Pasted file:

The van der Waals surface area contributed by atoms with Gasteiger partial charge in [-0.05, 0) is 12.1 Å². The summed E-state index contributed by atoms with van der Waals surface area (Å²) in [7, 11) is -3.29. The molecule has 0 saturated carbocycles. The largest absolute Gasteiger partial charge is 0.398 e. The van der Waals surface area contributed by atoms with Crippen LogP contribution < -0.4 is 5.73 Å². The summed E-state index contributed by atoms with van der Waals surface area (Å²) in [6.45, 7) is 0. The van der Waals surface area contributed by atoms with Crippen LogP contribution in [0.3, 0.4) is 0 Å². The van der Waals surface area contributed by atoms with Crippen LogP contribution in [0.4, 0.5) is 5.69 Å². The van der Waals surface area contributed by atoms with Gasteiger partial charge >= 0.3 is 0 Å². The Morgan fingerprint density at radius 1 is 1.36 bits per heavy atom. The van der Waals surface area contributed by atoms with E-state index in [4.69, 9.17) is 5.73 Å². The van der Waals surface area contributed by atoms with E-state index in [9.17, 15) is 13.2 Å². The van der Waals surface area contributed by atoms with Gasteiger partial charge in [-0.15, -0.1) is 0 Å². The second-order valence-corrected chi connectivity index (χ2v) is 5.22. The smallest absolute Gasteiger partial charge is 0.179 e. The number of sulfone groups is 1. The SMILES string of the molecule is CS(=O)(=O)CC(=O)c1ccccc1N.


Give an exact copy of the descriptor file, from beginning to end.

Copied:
The van der Waals surface area contributed by atoms with Gasteiger partial charge in [-0.05, 0) is 12.1 Å². The summed E-state index contributed by atoms with van der Waals surface area (Å²) in [7, 11) is -3.29. The molecule has 0 saturated carbocycles. The largest absolute Gasteiger partial charge is 0.398 e. The van der Waals surface area contributed by atoms with Crippen LogP contribution < -0.4 is 5.73 Å². The summed E-state index contributed by atoms with van der Waals surface area (Å²) in [6.45, 7) is 0. The van der Waals surface area contributed by atoms with Crippen LogP contribution in [0.3, 0.4) is 0 Å². The van der Waals surface area contributed by atoms with Crippen LogP contribution in [0.4, 0.5) is 5.69 Å². The van der Waals surface area contributed by atoms with Gasteiger partial charge >= 0.3 is 0 Å². The Morgan fingerprint density at radius 1 is 1.36 bits per heavy atom. The van der Waals surface area contributed by atoms with E-state index in [4.69, 9.17) is 5.73 Å². The van der Waals surface area contributed by atoms with E-state index in [9.17, 15) is 13.2 Å². The van der Waals surface area contributed by atoms with Gasteiger partial charge in [-0.15, -0.1) is 0 Å². The second-order valence-corrected chi connectivity index (χ2v) is 5.22. The smallest absolute Gasteiger partial charge is 0.179 e. The number of sulfone groups is 1. The SMILES string of the molecule is CS(=O)(=O)CC(=O)c1ccccc1N.